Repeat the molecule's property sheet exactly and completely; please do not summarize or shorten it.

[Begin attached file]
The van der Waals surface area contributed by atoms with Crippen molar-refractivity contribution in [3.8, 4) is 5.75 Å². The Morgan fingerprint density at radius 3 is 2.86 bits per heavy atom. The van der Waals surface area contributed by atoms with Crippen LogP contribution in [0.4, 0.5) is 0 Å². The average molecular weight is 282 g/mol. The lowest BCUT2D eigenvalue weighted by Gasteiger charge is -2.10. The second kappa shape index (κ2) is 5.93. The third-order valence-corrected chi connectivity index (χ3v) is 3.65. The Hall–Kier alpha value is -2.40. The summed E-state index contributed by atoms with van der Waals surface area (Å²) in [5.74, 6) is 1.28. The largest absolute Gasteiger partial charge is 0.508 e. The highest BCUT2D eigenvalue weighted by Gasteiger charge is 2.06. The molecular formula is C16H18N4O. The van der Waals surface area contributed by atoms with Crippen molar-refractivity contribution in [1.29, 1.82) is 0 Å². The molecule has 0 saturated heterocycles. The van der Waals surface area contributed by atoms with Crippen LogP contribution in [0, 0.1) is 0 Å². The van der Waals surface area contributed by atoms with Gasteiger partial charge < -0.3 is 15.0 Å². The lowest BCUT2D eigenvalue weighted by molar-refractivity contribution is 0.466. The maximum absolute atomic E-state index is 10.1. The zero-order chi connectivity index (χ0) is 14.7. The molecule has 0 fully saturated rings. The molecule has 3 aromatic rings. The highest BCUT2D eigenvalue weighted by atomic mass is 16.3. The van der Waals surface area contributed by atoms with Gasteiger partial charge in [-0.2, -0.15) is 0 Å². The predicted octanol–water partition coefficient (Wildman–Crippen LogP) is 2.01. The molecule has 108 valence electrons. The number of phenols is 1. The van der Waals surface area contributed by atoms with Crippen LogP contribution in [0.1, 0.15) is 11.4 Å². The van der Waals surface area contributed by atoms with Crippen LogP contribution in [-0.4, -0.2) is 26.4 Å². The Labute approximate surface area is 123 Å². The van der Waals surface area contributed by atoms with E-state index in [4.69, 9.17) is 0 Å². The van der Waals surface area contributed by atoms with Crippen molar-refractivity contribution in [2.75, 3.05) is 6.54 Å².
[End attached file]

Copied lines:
The van der Waals surface area contributed by atoms with Crippen molar-refractivity contribution in [3.8, 4) is 5.75 Å². The Morgan fingerprint density at radius 3 is 2.86 bits per heavy atom. The van der Waals surface area contributed by atoms with Crippen LogP contribution in [0.4, 0.5) is 0 Å². The average molecular weight is 282 g/mol. The lowest BCUT2D eigenvalue weighted by Gasteiger charge is -2.10. The second kappa shape index (κ2) is 5.93. The third-order valence-corrected chi connectivity index (χ3v) is 3.65. The Hall–Kier alpha value is -2.40. The summed E-state index contributed by atoms with van der Waals surface area (Å²) in [5.74, 6) is 1.28. The largest absolute Gasteiger partial charge is 0.508 e. The highest BCUT2D eigenvalue weighted by Gasteiger charge is 2.06. The molecular formula is C16H18N4O. The van der Waals surface area contributed by atoms with Crippen molar-refractivity contribution in [1.29, 1.82) is 0 Å². The molecule has 0 saturated heterocycles. The van der Waals surface area contributed by atoms with Crippen LogP contribution in [0, 0.1) is 0 Å². The van der Waals surface area contributed by atoms with Gasteiger partial charge < -0.3 is 15.0 Å². The lowest BCUT2D eigenvalue weighted by molar-refractivity contribution is 0.466. The maximum absolute atomic E-state index is 10.1. The zero-order chi connectivity index (χ0) is 14.7. The molecule has 0 fully saturated rings. The molecule has 3 aromatic rings. The highest BCUT2D eigenvalue weighted by atomic mass is 16.3. The van der Waals surface area contributed by atoms with Gasteiger partial charge in [-0.2, -0.15) is 0 Å². The predicted octanol–water partition coefficient (Wildman–Crippen LogP) is 2.01. The molecule has 108 valence electrons. The number of phenols is 1. The van der Waals surface area contributed by atoms with Crippen LogP contribution in [0.1, 0.15) is 11.4 Å². The van der Waals surface area contributed by atoms with Crippen LogP contribution in [-0.4, -0.2) is 26.4 Å². The Labute approximate surface area is 123 Å². The van der Waals surface area contributed by atoms with E-state index in [4.69, 9.17) is 0 Å². The van der Waals surface area contributed by atoms with Crippen molar-refractivity contribution in [2.75, 3.05) is 6.54 Å².